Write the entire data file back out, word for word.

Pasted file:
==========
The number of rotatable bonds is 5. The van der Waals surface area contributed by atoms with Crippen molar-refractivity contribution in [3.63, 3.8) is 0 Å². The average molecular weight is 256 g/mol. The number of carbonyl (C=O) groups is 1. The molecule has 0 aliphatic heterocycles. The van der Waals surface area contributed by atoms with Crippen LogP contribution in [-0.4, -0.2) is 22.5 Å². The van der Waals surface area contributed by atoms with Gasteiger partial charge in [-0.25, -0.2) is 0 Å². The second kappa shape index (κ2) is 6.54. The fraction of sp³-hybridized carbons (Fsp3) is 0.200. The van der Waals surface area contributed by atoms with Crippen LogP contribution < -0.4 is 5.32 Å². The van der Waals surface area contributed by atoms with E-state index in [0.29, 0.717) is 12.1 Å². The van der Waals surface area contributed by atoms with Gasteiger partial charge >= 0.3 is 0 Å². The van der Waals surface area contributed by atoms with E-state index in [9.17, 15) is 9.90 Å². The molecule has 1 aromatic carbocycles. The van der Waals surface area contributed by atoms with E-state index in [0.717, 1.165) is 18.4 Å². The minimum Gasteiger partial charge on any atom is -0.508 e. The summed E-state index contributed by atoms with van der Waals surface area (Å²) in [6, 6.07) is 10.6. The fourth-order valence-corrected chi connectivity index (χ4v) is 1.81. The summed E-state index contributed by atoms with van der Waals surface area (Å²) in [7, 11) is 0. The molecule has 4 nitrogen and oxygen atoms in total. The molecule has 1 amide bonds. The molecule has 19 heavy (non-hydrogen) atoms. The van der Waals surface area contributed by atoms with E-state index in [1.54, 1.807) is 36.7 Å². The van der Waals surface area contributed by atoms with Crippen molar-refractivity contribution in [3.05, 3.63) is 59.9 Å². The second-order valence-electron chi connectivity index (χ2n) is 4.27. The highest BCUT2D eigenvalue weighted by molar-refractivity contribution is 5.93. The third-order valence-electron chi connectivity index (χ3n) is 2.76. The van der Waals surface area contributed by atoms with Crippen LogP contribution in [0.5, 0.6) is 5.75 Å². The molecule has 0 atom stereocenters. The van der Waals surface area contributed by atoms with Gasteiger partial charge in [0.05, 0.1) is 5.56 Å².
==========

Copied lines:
The number of rotatable bonds is 5. The van der Waals surface area contributed by atoms with Crippen molar-refractivity contribution in [3.63, 3.8) is 0 Å². The average molecular weight is 256 g/mol. The number of carbonyl (C=O) groups is 1. The molecule has 0 aliphatic heterocycles. The van der Waals surface area contributed by atoms with Crippen LogP contribution in [-0.4, -0.2) is 22.5 Å². The van der Waals surface area contributed by atoms with Gasteiger partial charge in [-0.25, -0.2) is 0 Å². The second kappa shape index (κ2) is 6.54. The fraction of sp³-hybridized carbons (Fsp3) is 0.200. The van der Waals surface area contributed by atoms with Crippen LogP contribution < -0.4 is 5.32 Å². The van der Waals surface area contributed by atoms with E-state index in [0.29, 0.717) is 12.1 Å². The van der Waals surface area contributed by atoms with Gasteiger partial charge >= 0.3 is 0 Å². The van der Waals surface area contributed by atoms with E-state index in [9.17, 15) is 9.90 Å². The molecule has 1 aromatic carbocycles. The van der Waals surface area contributed by atoms with E-state index in [0.717, 1.165) is 18.4 Å². The minimum Gasteiger partial charge on any atom is -0.508 e. The summed E-state index contributed by atoms with van der Waals surface area (Å²) in [6, 6.07) is 10.6. The fourth-order valence-corrected chi connectivity index (χ4v) is 1.81. The summed E-state index contributed by atoms with van der Waals surface area (Å²) in [7, 11) is 0. The molecule has 4 nitrogen and oxygen atoms in total. The molecule has 1 amide bonds. The molecule has 19 heavy (non-hydrogen) atoms. The van der Waals surface area contributed by atoms with E-state index in [1.54, 1.807) is 36.7 Å². The van der Waals surface area contributed by atoms with Crippen molar-refractivity contribution in [3.05, 3.63) is 59.9 Å². The second-order valence-electron chi connectivity index (χ2n) is 4.27. The highest BCUT2D eigenvalue weighted by molar-refractivity contribution is 5.93. The third-order valence-electron chi connectivity index (χ3n) is 2.76. The van der Waals surface area contributed by atoms with Crippen LogP contribution in [0.5, 0.6) is 5.75 Å². The molecule has 0 atom stereocenters. The van der Waals surface area contributed by atoms with Gasteiger partial charge in [0.05, 0.1) is 5.56 Å².